Fig 2. Expression of pluripotency markers.

A and B) Immunofluorescence staining of iPS cell colonies. Immunofluorescence shows similar expression of several pluripotency factors in the generated iPSCs and in the ES cell line cjes001 indicating reactivation of the endogenous pluripotency factors in the iPS cell line (left). Also expression of the reprogramming factors delivered by the piggyBac transposon is detectable. C) PCR analysis of the generated iPSCs for expression of endogenous reprogramming factors. Primer pairs specific for endogenous factors (S, O, K, M, L, N) or the reprogramming cassette (SO, IC) were used. Analysis was done with cDNA from the generated iPS cell line DPZcj_iPSC1, an established ES cell line (cjes001), primary fibroblasts and mouse feeder cells (MEFs). As loading control, a fragment of β-ACTIN was amplified. S, SOX2; O, OCT4; K, KLF4; M, c-MYC; L, LIN28; N, NANOG. The six reprogramming factors are expressed endogenously by the iPS cell line. As expected, KLF4 and c-MYC were also detected in cDNA from primary fibroblasts. Because of high sequence similarity, Klf4 was also amplified from mouse feeder cell cDNA. Expression of the reprogramming cassette was only detected in the iPSCs. D) Boxplot of NANOG, OCT4 and SOX2 normalized gene expression for fibroblasts, ESCs, and iPSCs. Only the pluripotency associated isoform of OCT4 (OCT4A) was selected for comparison, although the other transcript isoforms show similar expression profiles (data not shown). The upper whisker extends from the hinge to the highest value that is within 1.5 * IQR of the hinge, where IQR is the inter-quartile range, or distance between the first and third quartiles. The lower whisker extends from the hinge to the lowest value within 1.5 * IQR of the hinge. Boxplot generated by ggplot2 [51]. E) Real-time PCR for pluripotency markers expressed ectopically from the reprogramming cassette and endogenously. Levels of mRNA for the reprogramming cassette (Transposon), SOX2, LIN28, NANOG, and OCT4 in all six generated iPS cell lines (DPZcj_iPSC1–6) and in marmoset skin fibroblasts were compared to the levels in the established embryonic stem cell line cjes001. qPCR was performed on RNA isolated from triplicate cultures. The relative level ± SEM is shown for each cell line. To determine RNA levels of genes expressed endogenously, where possible, primer pairs were used with one of the primers annealing to an untranslated region of the mRNA.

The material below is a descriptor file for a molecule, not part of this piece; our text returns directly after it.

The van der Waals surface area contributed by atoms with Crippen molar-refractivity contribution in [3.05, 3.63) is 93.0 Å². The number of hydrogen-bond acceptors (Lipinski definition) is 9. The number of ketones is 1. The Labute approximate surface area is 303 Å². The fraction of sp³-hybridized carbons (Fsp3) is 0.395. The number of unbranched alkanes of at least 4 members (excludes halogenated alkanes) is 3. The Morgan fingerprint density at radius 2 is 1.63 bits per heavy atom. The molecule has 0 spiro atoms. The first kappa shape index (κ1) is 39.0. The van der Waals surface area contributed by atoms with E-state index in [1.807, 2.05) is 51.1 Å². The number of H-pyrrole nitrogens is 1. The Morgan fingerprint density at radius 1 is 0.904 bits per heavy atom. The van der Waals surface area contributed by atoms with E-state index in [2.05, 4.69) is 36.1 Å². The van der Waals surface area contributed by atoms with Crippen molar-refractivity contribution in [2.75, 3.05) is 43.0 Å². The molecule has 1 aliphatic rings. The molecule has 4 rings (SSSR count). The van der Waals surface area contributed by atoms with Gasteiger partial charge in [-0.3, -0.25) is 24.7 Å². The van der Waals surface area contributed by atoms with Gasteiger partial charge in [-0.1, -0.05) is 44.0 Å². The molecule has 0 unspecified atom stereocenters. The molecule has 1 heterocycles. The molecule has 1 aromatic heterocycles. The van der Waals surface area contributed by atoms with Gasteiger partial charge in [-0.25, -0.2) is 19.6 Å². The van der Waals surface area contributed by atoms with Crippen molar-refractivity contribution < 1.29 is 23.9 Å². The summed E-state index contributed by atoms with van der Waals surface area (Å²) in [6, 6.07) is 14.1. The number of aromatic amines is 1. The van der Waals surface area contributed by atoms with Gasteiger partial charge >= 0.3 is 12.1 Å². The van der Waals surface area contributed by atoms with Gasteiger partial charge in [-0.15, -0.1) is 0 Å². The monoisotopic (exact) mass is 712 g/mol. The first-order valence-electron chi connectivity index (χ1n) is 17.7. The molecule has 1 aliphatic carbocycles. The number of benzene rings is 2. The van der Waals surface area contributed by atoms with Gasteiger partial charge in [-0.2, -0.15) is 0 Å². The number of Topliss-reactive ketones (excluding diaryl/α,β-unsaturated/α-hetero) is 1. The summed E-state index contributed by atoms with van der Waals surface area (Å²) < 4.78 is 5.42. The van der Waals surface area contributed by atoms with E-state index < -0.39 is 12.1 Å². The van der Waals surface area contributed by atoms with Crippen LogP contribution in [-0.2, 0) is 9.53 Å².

Searching the ENSEMBL database for OCT4 transcripts revealed an additional OCT4 transcript (ENSCJAT00000038869) which contains the pluripotency-associated OCT4A-specific exon 1 and encodes a truncated OCT4A form consisting of only 174 amino acids instead of 360 amino acids. This truncated form, which differs only in 2 nucleotides from the normal OCT4A transcript, has to our knowledge not been functionally characterized. It is not possible to discriminate between the two isoforms by conventional PCR analyses; only TaqMan Assays would allow discrimination between them. In case that this transcript was also present in our cells, it was co-amplified with the primers designed to detect OCT4A. Total endogenous OCT4 (OCT4A plus B) levels were slightly lower in the iPS cell lines compared to the ES cell line. None of the pluripotency factors analyzed was expressed in marmoset fibroblasts.